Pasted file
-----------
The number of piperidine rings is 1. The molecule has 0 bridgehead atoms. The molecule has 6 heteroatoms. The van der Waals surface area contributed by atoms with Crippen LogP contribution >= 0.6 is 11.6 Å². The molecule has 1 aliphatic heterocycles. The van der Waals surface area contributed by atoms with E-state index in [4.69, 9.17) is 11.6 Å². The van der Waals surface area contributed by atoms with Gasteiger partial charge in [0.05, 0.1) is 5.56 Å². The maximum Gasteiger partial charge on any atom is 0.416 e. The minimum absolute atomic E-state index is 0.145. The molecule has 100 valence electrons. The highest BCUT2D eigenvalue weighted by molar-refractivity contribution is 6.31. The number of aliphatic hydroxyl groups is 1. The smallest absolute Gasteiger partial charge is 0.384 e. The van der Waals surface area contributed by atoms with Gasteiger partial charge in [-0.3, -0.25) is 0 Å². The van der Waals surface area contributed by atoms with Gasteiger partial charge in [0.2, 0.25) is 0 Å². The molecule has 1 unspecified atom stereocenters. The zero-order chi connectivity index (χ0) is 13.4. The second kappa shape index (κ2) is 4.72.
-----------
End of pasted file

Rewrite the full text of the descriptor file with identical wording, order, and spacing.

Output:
The number of piperidine rings is 1. The molecule has 0 bridgehead atoms. The molecule has 6 heteroatoms. The van der Waals surface area contributed by atoms with Crippen LogP contribution >= 0.6 is 11.6 Å². The molecule has 1 aliphatic heterocycles. The van der Waals surface area contributed by atoms with E-state index in [4.69, 9.17) is 11.6 Å². The van der Waals surface area contributed by atoms with Gasteiger partial charge in [0.05, 0.1) is 5.56 Å². The maximum Gasteiger partial charge on any atom is 0.416 e. The minimum absolute atomic E-state index is 0.145. The molecule has 100 valence electrons. The highest BCUT2D eigenvalue weighted by molar-refractivity contribution is 6.31. The number of aliphatic hydroxyl groups is 1. The smallest absolute Gasteiger partial charge is 0.384 e. The van der Waals surface area contributed by atoms with Gasteiger partial charge in [-0.3, -0.25) is 0 Å². The van der Waals surface area contributed by atoms with Gasteiger partial charge in [0.2, 0.25) is 0 Å². The molecule has 1 unspecified atom stereocenters. The zero-order chi connectivity index (χ0) is 13.4. The second kappa shape index (κ2) is 4.72.